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Am J Physiol Regul Integr Comp Physiol. 2010 Nov;299(5):R1254-62. doi: 10.1152/ajpregu.00348.2010. Epub 2010 Aug 18.

Muscle protein synthesis and gene expression during recovery from aerobic exercise in the fasted and fed states.

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  • 1Human Performance Laboratory, Ball State Univ., Muncie, IN 47306, USA. mharber@bsu.edu

Abstract

The purpose of this investigation was to assess mixed-muscle fractional synthesis rate (FSR) and the expression of genes involved in skeletal muscle remodeling after aerobic exercise in the fasted and fed states. Eight recreationally active males (25 ± 1 yr; Vo(2 max): 52 ± 2 ml·kg(-1)·min(-1)) performed 60-min of cycle ergometry at 72 ± 1% Vo(2 max) on two occasions in a counter-balanced design. Subjects ingested a noncaloric placebo (EX-FAST) or a beverage containing (per kg body wt): 5 kcal, 0.83 g carbohydrate, 0.37 g protein, and 0.03 g fat (EX-FED) immediately and 1 h after exercise. FSR was assessed at rest and following exercise with the use of a l-[ring (2)H(5)]-phenylalanine infusion combined with muscle biopsies at 2 and 6 h postexercise. mRNA expression was assessed at 2 and 6 h postexercise via real-time RT-PCR. FSR was higher (P < 0.05) after exercise in both EX-FAST (0.112 ± 0.010%·h(-1)) and EX-FED (0.129 ± 0.014%·h(-1)) compared with rest (0.071 ± 0.005%·h(-1)). Feeding attenuated the mRNA expression (P < 0.05) of proteolytic factors MuRF-1 (6 h) and calpain-2 (2 and 6 h) postexercise but did not alter FOXO3A, calpain-1, caspase3, or myostatin mRNA expression compared with EX-FAST. Myogenic regulatory factor (MRF4) mRNA was also attenuated (P < 0.05) at 2 and 6 h postexercise in EX-FED compared with EX-FAST. These data demonstrate that a nonexhaustive bout of aerobic exercise stimulates skeletal muscle FSR in the fasted state and that feeding does not measurably enhance FSR between 2 and 6 h after aerobic exercise. Additionally, postexercise nutrient intake attenuates the expression of factors involved in the ubiquitin-proteosome and Ca(2+)-dependent protein degradation pathways. These data provide insight into the role of feeding on muscle protein metabolism during recovery from aerobic exercise.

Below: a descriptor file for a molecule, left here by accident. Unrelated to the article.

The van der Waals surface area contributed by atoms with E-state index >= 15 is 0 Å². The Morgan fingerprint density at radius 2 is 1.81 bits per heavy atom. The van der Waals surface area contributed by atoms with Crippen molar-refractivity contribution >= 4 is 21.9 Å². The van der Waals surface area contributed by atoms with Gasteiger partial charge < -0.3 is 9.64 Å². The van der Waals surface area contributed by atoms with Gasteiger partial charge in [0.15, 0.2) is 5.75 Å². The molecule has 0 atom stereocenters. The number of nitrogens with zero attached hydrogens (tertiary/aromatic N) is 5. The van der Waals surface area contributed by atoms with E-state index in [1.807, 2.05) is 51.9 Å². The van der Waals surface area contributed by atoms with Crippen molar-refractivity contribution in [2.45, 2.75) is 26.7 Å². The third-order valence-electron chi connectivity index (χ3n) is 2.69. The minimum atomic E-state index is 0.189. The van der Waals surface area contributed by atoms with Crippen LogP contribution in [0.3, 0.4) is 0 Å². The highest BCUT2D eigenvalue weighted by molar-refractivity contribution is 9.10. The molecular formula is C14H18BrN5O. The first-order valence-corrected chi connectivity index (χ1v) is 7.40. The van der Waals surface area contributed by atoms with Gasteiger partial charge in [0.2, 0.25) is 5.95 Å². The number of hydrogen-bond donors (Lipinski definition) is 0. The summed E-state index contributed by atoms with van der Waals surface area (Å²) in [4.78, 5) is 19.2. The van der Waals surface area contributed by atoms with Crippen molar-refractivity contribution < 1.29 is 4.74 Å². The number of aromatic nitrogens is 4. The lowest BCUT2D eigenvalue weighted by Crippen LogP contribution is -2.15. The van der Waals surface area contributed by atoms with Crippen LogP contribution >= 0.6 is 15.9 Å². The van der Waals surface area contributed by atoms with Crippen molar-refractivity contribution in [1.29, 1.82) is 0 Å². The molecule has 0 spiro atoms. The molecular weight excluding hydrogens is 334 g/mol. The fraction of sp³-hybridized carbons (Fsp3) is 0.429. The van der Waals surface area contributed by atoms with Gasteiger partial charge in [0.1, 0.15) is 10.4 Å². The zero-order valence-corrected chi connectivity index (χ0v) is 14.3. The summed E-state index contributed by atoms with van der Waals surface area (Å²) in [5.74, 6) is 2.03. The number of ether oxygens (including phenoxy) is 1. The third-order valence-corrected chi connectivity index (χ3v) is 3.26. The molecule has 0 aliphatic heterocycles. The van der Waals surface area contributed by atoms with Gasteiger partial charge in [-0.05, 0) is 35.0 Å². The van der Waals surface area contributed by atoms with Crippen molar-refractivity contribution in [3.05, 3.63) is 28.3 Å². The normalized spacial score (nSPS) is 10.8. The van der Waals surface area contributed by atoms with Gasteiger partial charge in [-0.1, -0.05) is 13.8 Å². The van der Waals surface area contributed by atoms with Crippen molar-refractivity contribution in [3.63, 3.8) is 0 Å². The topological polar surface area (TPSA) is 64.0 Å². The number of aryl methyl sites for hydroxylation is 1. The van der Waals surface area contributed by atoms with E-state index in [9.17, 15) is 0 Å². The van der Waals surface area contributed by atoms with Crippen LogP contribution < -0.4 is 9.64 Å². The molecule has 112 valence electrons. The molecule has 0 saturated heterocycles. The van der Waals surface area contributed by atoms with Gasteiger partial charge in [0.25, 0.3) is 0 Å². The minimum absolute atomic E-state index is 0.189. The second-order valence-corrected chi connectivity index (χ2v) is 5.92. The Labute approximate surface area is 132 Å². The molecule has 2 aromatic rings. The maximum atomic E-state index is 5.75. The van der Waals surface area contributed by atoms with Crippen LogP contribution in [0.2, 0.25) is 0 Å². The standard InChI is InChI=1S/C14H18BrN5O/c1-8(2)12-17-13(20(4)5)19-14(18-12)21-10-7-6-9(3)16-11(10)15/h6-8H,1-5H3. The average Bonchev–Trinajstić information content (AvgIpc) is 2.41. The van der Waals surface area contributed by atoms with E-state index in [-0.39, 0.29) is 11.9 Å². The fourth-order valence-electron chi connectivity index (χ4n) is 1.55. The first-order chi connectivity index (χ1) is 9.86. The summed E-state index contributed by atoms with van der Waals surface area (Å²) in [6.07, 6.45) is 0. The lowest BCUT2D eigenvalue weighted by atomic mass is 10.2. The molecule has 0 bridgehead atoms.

PMID:
20720176
[PubMed - indexed for MEDLINE]
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